Driving County Roads

An on line journal sharing my views. The content reflects my background as a rural person employed in agriculture and as a retired elected official of local government.

Friday, January 28, 2011


The wind energy conversion systems or wind turbines are becoming a common sight on the rural landscape. The benefits of these conversion systems are much debated. The plus is the additional revenue for the property owner. Naysayers talk about aesthetics of the rural landscape and problems with wild life etc.

A report out of Iowa indicates that they may be other benefits. During some research, which is not yet complete, the Ames Laboratory has found that the turbines produce measurable effects on the microclimate near the crops. "The slow-moving turbine blades channel air downwards in effect bathing the crops below via the increased airflow they create."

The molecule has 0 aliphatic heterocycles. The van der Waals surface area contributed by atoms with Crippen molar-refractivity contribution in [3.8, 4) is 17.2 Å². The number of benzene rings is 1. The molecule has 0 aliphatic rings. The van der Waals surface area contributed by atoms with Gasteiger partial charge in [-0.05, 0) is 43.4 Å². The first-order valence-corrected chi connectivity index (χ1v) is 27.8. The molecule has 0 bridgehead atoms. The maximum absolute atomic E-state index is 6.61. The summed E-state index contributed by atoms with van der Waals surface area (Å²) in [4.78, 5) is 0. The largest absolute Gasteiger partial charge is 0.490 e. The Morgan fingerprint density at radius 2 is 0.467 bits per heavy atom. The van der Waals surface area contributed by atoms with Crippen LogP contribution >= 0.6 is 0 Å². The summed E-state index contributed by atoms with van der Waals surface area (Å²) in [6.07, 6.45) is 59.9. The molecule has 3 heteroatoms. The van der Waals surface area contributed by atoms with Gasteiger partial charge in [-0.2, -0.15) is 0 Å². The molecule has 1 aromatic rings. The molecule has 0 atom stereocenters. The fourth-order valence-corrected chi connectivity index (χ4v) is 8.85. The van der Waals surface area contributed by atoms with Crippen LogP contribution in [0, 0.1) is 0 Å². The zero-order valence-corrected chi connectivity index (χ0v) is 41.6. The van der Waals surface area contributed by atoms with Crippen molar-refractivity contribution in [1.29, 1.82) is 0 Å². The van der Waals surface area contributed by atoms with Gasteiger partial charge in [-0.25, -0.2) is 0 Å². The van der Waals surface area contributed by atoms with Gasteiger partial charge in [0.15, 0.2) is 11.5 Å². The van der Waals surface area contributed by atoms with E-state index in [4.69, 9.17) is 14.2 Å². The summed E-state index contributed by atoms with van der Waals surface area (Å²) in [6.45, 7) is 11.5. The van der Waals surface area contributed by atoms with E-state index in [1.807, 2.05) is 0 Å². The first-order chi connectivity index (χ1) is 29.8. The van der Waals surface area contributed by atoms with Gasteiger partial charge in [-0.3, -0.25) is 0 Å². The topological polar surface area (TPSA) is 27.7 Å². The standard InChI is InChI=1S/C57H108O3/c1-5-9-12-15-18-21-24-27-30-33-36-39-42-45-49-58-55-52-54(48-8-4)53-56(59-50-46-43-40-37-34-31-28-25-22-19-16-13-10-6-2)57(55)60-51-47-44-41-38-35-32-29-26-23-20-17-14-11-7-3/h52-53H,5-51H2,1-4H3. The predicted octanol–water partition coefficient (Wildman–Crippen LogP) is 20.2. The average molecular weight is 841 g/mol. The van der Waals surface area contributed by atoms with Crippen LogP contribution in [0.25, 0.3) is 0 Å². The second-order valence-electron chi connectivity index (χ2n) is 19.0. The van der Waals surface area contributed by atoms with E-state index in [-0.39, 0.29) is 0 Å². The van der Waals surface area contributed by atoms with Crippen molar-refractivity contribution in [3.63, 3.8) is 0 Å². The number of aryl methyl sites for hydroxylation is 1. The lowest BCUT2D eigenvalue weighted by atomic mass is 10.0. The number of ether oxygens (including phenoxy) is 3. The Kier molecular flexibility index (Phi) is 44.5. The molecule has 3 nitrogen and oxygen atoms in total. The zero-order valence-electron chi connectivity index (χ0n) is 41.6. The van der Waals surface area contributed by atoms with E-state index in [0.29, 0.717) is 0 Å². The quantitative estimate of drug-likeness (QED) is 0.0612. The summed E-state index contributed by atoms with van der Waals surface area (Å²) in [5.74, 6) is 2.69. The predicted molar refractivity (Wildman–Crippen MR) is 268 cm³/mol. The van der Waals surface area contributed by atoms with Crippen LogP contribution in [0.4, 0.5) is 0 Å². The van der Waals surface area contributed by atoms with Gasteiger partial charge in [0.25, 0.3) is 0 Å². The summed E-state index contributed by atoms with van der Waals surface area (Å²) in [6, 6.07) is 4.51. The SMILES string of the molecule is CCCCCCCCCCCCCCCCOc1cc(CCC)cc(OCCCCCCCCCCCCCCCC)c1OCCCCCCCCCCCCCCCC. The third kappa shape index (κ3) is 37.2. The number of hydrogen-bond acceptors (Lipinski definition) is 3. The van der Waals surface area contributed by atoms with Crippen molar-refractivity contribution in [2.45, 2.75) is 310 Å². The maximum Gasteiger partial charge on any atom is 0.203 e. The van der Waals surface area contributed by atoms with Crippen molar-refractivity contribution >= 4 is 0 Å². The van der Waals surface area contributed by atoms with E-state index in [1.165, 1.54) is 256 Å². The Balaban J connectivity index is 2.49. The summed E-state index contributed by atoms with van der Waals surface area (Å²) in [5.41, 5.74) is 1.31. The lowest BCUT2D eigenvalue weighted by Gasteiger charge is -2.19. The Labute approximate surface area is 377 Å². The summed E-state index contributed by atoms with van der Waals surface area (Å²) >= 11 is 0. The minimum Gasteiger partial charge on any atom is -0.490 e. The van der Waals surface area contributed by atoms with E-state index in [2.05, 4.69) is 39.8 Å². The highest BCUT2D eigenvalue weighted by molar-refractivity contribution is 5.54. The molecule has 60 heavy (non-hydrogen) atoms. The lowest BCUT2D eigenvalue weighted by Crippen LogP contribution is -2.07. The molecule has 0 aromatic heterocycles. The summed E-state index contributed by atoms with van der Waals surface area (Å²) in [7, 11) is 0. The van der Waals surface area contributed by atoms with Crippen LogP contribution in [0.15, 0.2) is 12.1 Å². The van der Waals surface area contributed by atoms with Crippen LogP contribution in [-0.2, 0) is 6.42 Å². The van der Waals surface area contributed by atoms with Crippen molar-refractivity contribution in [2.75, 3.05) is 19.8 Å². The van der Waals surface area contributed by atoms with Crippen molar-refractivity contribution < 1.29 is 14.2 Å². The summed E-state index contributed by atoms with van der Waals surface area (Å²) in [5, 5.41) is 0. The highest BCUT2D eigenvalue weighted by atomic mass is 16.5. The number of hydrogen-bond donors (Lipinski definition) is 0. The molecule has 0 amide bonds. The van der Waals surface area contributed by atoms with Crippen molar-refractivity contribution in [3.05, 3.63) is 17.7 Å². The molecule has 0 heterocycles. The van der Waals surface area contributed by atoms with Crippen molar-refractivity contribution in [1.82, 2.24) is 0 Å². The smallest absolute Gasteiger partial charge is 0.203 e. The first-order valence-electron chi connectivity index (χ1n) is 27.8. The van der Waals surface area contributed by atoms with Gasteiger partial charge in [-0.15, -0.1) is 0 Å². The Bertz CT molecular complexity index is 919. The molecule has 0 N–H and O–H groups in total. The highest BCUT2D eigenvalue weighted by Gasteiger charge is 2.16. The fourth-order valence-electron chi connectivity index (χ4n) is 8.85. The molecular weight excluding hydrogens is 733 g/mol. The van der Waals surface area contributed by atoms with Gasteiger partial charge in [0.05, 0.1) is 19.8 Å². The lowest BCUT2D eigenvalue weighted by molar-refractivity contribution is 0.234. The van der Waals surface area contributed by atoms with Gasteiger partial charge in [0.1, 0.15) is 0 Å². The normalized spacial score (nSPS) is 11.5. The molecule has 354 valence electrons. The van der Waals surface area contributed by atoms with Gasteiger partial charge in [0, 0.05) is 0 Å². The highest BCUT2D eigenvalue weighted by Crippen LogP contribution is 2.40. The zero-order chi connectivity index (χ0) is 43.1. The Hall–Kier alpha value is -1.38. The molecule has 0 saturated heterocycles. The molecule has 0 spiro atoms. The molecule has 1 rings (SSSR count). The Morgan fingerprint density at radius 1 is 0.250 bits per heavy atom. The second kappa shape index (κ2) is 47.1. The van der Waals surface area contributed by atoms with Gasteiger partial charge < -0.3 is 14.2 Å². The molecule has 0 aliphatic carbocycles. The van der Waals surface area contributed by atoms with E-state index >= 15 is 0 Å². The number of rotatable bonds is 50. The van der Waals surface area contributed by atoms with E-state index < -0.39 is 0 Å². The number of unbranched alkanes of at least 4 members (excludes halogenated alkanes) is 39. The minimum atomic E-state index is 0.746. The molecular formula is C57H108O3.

On cold nights, turbulence stirs the lower atmosphere and keeps nighttime temperatures around the crops warmer. This would offer an extreme benefit in the spring and fall because they would keep the crop a little warmer and help prevent frost. This technology would be beneficial here in the Midwest, but it would seem to be worth millions in the citrus areas of the south where frosts many times destroy crops. end.


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